The outcomes from a single line of text
There are twice as many words on the U.S. dollar bill than there are in the entire Wisconsin financial literacy mandate just signed into law by the governor.
In a single line of text, the financial fortunes of Wisconsin’s young people will change, effective immediately. As I’ve stated since the mandate was signed into law in late November 2017, we are emphatic in our support of this and other measures that move the needle on stronger, smarter financial behaviors for our young people. However, there remains a lot left unsaid in that single line of mandate text.
One of those important aspects of financial education not touched on by the state mandate relates to outcomes. Namely, finding out from students on what they know, what they don’t and how much they learned along the way.
A point of pride from my 12 years at SecureFutures (formerly Make A Difference – Wisconsin) has been the adoption of regular surveys and tracking with students in our programs. With these assessments, woven into our lesson time, I now know that, say, 81% of students have utilized savings and money management tips due to our Money Sense program. In our Money Coach program, I know that 78% of students keep a budget, and that every single one of them since 2013 has a bank account. (Students like Pao, above at right, a senior at JMAC shown working with his Money Coach volunteer, Antonio Forte)
These outcomes do more than give us the chance to brag about the fantastic kids we work with across the state; they help us mold the programs so that we’re providing high-quality personal finance that is relevant to teens. Only through these outcomes does our program team have such a unique viewpoint from which to build curriculum that, for instance, spends time on the latest online payment methods. We actually started our intensive mentoring program, Money Coach, in part because of these outcomes. (You can check out all of our program outcomes in this PDF of our latest annual report.)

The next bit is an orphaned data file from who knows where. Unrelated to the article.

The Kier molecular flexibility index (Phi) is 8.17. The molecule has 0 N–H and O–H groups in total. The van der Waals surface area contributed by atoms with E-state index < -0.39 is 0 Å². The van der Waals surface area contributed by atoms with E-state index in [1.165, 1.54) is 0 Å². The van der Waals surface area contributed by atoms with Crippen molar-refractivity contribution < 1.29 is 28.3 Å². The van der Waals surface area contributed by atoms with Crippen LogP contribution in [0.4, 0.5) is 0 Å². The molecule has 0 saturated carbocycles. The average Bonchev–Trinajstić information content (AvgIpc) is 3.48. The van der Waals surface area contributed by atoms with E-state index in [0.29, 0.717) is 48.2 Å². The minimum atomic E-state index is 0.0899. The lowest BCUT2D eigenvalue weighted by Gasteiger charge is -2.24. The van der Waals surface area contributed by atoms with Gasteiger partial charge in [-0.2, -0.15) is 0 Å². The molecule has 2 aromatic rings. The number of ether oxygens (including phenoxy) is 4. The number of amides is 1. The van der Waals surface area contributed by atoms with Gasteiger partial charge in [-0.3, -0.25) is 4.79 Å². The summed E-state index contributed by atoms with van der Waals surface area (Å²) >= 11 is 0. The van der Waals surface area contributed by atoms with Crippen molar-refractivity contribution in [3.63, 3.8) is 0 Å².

As districts, school boards and administrators size up financial literacy standards that are right for their students, it’s my hope that traction emerges for ensuring quality outcomes from these new and evolving lessons. It will certainly take time and energy, especially this first school year under the mandate. But every step toward verifiably positive financial behaviors for our young people will be an investment in our communities, with “returns” in the form of more emergency savings, and higher credit scores. And our organization will certainly stand with educators as this financial empowerment movement enters its next exciting phase.
The teens we work with are just making their first decisions with money. For most of them, there is a quick understanding on how far a dollar can go when it is saved and spent wisely. The mandate signed into law by the state of Wisconsin may not have as many words as a dollar bill. But through action, partnerships and outcomes, our financial empowerment movement can make an expansive impact that lasts for teens across Wisconsin.